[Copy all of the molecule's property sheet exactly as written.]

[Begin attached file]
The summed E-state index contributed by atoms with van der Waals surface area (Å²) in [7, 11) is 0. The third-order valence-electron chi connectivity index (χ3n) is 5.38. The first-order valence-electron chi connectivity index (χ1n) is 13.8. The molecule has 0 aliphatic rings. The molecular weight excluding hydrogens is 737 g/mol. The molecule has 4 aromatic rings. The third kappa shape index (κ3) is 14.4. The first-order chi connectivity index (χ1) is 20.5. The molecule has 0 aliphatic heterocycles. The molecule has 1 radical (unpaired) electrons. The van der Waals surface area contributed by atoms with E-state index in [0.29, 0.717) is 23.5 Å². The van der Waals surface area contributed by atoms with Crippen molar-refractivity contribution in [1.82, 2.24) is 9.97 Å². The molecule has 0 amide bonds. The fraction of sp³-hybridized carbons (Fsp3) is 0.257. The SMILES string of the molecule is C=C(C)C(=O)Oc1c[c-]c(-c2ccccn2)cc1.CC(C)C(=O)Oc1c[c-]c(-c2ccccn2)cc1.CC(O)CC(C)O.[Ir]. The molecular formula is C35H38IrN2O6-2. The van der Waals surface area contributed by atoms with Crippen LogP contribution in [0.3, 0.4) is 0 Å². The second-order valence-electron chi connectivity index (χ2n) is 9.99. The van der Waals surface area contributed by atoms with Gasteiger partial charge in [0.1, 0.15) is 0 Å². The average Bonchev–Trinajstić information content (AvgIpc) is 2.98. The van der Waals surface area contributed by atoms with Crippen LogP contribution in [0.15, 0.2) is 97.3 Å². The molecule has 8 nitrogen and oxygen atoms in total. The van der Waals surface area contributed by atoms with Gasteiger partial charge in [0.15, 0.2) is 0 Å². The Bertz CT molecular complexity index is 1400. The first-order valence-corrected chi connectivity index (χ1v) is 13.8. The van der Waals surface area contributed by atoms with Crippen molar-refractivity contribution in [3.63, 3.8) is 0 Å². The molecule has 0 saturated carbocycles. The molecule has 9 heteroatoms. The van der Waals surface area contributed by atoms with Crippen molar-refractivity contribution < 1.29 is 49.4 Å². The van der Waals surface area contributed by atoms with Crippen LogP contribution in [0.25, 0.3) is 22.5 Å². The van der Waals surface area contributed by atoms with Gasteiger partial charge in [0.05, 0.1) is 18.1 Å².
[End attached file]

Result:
The summed E-state index contributed by atoms with van der Waals surface area (Å²) in [7, 11) is 0. The third-order valence-electron chi connectivity index (χ3n) is 5.38. The first-order valence-electron chi connectivity index (χ1n) is 13.8. The molecule has 0 aliphatic rings. The molecular weight excluding hydrogens is 737 g/mol. The molecule has 4 aromatic rings. The third kappa shape index (κ3) is 14.4. The first-order chi connectivity index (χ1) is 20.5. The molecule has 0 aliphatic heterocycles. The molecule has 1 radical (unpaired) electrons. The van der Waals surface area contributed by atoms with E-state index in [0.29, 0.717) is 23.5 Å². The van der Waals surface area contributed by atoms with Crippen molar-refractivity contribution in [1.82, 2.24) is 9.97 Å². The molecule has 0 amide bonds. The fraction of sp³-hybridized carbons (Fsp3) is 0.257. The SMILES string of the molecule is C=C(C)C(=O)Oc1c[c-]c(-c2ccccn2)cc1.CC(C)C(=O)Oc1c[c-]c(-c2ccccn2)cc1.CC(O)CC(C)O.[Ir]. The molecular formula is C35H38IrN2O6-2. The van der Waals surface area contributed by atoms with Crippen LogP contribution in [0.3, 0.4) is 0 Å². The second-order valence-electron chi connectivity index (χ2n) is 9.99. The van der Waals surface area contributed by atoms with Gasteiger partial charge in [0.1, 0.15) is 0 Å². The average Bonchev–Trinajstić information content (AvgIpc) is 2.98. The van der Waals surface area contributed by atoms with Crippen LogP contribution in [0.15, 0.2) is 97.3 Å². The molecule has 8 nitrogen and oxygen atoms in total. The van der Waals surface area contributed by atoms with Gasteiger partial charge in [0.15, 0.2) is 0 Å². The Bertz CT molecular complexity index is 1400. The first-order valence-corrected chi connectivity index (χ1v) is 13.8. The van der Waals surface area contributed by atoms with Crippen molar-refractivity contribution in [3.63, 3.8) is 0 Å². The molecule has 0 saturated carbocycles. The molecule has 9 heteroatoms. The van der Waals surface area contributed by atoms with Crippen molar-refractivity contribution < 1.29 is 49.4 Å². The van der Waals surface area contributed by atoms with Crippen LogP contribution in [0.25, 0.3) is 22.5 Å². The van der Waals surface area contributed by atoms with Gasteiger partial charge in [0.05, 0.1) is 18.1 Å².